Regaining Control

Tools for Quitting

Decided to quit but still battling the urge to gamble? Find out more about keeping the urge to gamble under control.

Want to stop

Deciding to stop doing something you enjoy can be challenging.

It is helpful to know that lapses (a slip up) and relapse (returning to previous levels of gambling) are normal and can happen at any time when you are trying to quit.

When lapses occur, becoming aware of the triggers that lead you to gamble can help you manage urges more effectively in future situations.

To give yourself the best chance of sticking to your new path try some of our strategies for change.

The urge to gamble

As with quitting smoking, people who stop gambling experience urges to gamble.  Urges are an inevitable part of stopping gambling and a natural part of the process of regaining control. Every time you overcome an urge, you are gaining more and more control.

Urges can come in different forms. Some people notice particular triggers are thoughts (e.g. I'm feeling lucky) while other people experience a particular physical feeling (e.g. butterflies in the stomach, feeling agitated or anxious).

While you can restrict your exposure to gambling triggers, you will not be able to avoid them completely, which is why it is important to learn ways of managing the urges.


Managing urges

If you do experience an urge there is support available 24 hours 7 days a week, either online, or by calling 1800 858 858.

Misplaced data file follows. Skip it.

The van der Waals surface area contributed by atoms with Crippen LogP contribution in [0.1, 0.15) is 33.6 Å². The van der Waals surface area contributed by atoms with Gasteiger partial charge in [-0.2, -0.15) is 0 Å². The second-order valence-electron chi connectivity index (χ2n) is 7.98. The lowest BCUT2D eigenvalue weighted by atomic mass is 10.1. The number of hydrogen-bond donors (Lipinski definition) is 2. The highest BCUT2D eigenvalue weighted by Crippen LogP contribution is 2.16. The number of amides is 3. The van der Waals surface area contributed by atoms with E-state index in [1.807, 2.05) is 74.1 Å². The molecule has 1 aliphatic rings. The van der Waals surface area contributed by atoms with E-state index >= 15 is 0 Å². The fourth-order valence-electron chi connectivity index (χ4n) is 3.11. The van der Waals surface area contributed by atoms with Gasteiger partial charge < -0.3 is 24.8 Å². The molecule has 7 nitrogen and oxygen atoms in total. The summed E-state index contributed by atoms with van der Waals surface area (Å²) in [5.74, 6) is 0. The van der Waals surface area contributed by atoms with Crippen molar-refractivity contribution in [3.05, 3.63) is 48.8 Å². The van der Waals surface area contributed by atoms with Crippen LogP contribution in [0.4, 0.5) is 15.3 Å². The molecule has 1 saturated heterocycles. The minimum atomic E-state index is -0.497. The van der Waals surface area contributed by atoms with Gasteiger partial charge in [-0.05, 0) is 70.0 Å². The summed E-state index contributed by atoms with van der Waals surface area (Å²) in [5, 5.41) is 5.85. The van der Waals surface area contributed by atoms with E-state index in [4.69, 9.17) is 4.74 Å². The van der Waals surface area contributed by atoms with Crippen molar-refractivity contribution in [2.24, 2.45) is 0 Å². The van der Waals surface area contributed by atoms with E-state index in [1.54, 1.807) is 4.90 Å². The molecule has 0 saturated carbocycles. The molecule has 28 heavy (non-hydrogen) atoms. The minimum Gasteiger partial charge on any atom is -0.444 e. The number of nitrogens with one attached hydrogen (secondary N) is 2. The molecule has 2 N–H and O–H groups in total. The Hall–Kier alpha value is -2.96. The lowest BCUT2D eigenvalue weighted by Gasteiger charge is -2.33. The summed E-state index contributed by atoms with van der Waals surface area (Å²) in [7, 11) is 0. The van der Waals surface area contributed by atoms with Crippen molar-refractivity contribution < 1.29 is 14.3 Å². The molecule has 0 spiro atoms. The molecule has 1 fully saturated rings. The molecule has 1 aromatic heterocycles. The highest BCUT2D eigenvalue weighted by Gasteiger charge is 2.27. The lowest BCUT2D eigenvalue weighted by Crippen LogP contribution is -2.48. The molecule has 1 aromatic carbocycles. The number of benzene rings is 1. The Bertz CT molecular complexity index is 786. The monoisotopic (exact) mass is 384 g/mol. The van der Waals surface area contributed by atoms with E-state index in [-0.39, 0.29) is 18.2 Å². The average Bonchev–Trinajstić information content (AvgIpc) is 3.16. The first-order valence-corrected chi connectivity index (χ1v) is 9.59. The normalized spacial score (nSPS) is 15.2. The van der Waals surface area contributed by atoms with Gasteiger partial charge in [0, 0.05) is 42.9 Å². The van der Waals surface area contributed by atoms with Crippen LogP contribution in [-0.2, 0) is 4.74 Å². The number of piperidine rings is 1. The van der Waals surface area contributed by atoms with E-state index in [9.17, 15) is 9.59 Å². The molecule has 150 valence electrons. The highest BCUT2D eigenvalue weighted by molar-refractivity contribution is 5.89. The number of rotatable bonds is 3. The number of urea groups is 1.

You can manage urges by being aware of an increased desire or 'urge' to gamble. Learning to cope with urges when they arise is a crucial component to staying quit.

Think of an urge as being like a wave.  Urges start off as nothing, perhaps a gentle ripple out to sea but as they come closer to shore they get bigger and bigger, until they break. To stay in control, you need to learn to ride that wave into shore rather than get dumped.

If you experience an urge, tell yourself that you will wait for a period of time before making the decision to gamble or not. This period could be anywhere from a few minutes to an hour or longer.

Concerned about how you can manage an urge? It is normal to feel this way.

Contact an online counsellor for more information and support.


Delaying the decision

Delaying the decision to gamble allows time for the urge to pass and for you to feel more in control of the decision.

Relax and focus on staying calm. Take some deep breaths to slow yourself down and refocus on what you can do now.  

  • Say to yourself "maybe I will go, I will see how I feel in an hour" and then go and do something else.
  • Set a goal that you can achieve if you stop gambling (e.g. a holiday destination with the money you save from not gambling) or a list of reasons why you made the decision. For example:
    • I will have more money to put towards a holiday with the family
    • I will be able to hold my head up high


Staying quit

Urges do not usually last longer than one hour.







Once you have decided to delay the decision to gamble, shift your attention to what you might like to do. It might be something you used to do before gambling became a problem, or something you've always wanted to try.

  • Do something immediately. It is difficult to do two things at the same time and if you choose an activity that engages you, you are more likely to forget about the urge to gamble.
  • Seek support from someone you feel you can trust. You don't have to call someone to talk to them about experiencing an urge. You might just want to ring and talk about something completely unrelated to gambling.

Not sure about what activities you can do when dealing with an urge? Maintaining change has some useful tips. Or you can talk to an online counsellor for support.